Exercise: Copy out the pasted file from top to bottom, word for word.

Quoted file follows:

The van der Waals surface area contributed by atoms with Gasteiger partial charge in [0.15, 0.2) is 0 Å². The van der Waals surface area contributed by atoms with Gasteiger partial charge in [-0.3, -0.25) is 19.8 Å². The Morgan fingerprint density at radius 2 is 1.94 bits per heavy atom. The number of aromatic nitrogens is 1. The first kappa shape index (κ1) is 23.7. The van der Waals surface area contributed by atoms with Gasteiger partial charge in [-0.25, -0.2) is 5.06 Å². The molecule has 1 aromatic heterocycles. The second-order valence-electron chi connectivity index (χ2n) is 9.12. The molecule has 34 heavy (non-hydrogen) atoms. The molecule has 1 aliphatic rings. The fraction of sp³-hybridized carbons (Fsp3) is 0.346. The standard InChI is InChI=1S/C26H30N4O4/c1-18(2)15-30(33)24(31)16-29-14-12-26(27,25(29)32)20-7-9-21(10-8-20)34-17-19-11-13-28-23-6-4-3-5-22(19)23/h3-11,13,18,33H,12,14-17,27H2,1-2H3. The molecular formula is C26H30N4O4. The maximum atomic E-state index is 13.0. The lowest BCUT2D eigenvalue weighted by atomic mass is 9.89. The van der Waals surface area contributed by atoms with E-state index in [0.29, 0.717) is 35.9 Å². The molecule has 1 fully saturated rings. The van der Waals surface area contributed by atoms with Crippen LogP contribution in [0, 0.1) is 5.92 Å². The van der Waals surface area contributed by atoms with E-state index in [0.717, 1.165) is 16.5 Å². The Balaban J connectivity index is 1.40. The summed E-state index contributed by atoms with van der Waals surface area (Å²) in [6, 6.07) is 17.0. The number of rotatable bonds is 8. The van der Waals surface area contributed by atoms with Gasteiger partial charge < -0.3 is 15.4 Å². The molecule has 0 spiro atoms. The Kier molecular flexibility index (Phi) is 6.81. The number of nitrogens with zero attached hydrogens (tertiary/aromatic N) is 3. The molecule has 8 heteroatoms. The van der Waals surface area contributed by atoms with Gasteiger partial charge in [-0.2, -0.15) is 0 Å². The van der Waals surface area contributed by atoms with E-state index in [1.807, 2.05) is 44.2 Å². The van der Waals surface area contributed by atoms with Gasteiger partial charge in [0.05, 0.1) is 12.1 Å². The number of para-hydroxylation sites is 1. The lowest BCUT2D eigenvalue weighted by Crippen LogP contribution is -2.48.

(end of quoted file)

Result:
The van der Waals surface area contributed by atoms with Gasteiger partial charge in [0.15, 0.2) is 0 Å². The van der Waals surface area contributed by atoms with Gasteiger partial charge in [-0.3, -0.25) is 19.8 Å². The Morgan fingerprint density at radius 2 is 1.94 bits per heavy atom. The number of aromatic nitrogens is 1. The first kappa shape index (κ1) is 23.7. The van der Waals surface area contributed by atoms with Gasteiger partial charge in [-0.25, -0.2) is 5.06 Å². The molecule has 1 aromatic heterocycles. The second-order valence-electron chi connectivity index (χ2n) is 9.12. The molecule has 34 heavy (non-hydrogen) atoms. The molecule has 1 aliphatic rings. The fraction of sp³-hybridized carbons (Fsp3) is 0.346. The standard InChI is InChI=1S/C26H30N4O4/c1-18(2)15-30(33)24(31)16-29-14-12-26(27,25(29)32)20-7-9-21(10-8-20)34-17-19-11-13-28-23-6-4-3-5-22(19)23/h3-11,13,18,33H,12,14-17,27H2,1-2H3. The molecular formula is C26H30N4O4. The maximum atomic E-state index is 13.0. The lowest BCUT2D eigenvalue weighted by atomic mass is 9.89. The van der Waals surface area contributed by atoms with E-state index in [0.29, 0.717) is 35.9 Å². The molecule has 1 fully saturated rings. The van der Waals surface area contributed by atoms with Crippen LogP contribution in [0, 0.1) is 5.92 Å². The van der Waals surface area contributed by atoms with E-state index in [0.717, 1.165) is 16.5 Å². The Balaban J connectivity index is 1.40. The summed E-state index contributed by atoms with van der Waals surface area (Å²) in [6, 6.07) is 17.0. The number of rotatable bonds is 8. The van der Waals surface area contributed by atoms with Gasteiger partial charge < -0.3 is 15.4 Å². The molecule has 0 spiro atoms. The Kier molecular flexibility index (Phi) is 6.81. The number of nitrogens with zero attached hydrogens (tertiary/aromatic N) is 3. The molecule has 8 heteroatoms. The van der Waals surface area contributed by atoms with Gasteiger partial charge in [-0.2, -0.15) is 0 Å². The van der Waals surface area contributed by atoms with E-state index in [1.807, 2.05) is 44.2 Å². The van der Waals surface area contributed by atoms with Gasteiger partial charge in [0.05, 0.1) is 12.1 Å². The number of para-hydroxylation sites is 1. The lowest BCUT2D eigenvalue weighted by Crippen LogP contribution is -2.48.